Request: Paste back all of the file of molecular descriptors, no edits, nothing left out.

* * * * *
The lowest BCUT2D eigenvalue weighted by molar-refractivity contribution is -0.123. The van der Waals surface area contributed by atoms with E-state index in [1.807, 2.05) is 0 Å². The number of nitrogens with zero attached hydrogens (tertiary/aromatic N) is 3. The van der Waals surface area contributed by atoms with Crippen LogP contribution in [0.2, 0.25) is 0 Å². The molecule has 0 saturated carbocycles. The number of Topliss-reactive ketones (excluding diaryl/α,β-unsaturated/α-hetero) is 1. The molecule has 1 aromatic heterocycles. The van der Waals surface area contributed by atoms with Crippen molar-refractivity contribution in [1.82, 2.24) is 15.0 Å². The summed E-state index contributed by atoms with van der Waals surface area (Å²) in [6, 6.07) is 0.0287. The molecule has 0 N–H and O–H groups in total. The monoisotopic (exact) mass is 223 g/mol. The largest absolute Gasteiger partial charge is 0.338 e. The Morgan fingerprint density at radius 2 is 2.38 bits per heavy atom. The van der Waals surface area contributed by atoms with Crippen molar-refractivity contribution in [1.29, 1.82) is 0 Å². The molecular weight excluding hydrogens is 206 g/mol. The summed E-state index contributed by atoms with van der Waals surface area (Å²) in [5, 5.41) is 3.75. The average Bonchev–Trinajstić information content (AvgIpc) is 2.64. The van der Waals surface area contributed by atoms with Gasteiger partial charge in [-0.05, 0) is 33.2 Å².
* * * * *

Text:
The lowest BCUT2D eigenvalue weighted by molar-refractivity contribution is -0.123. The van der Waals surface area contributed by atoms with E-state index in [1.807, 2.05) is 0 Å². The number of nitrogens with zero attached hydrogens (tertiary/aromatic N) is 3. The van der Waals surface area contributed by atoms with Crippen LogP contribution in [0.2, 0.25) is 0 Å². The molecule has 0 saturated carbocycles. The number of Topliss-reactive ketones (excluding diaryl/α,β-unsaturated/α-hetero) is 1. The molecule has 1 aromatic heterocycles. The van der Waals surface area contributed by atoms with Crippen molar-refractivity contribution in [1.82, 2.24) is 15.0 Å². The summed E-state index contributed by atoms with van der Waals surface area (Å²) in [6, 6.07) is 0.0287. The molecule has 0 N–H and O–H groups in total. The monoisotopic (exact) mass is 223 g/mol. The largest absolute Gasteiger partial charge is 0.338 e. The Morgan fingerprint density at radius 2 is 2.38 bits per heavy atom. The van der Waals surface area contributed by atoms with Crippen molar-refractivity contribution in [1.29, 1.82) is 0 Å². The molecular weight excluding hydrogens is 206 g/mol. The summed E-state index contributed by atoms with van der Waals surface area (Å²) in [5, 5.41) is 3.75. The average Bonchev–Trinajstić information content (AvgIpc) is 2.64. The van der Waals surface area contributed by atoms with Gasteiger partial charge in [-0.05, 0) is 33.2 Å².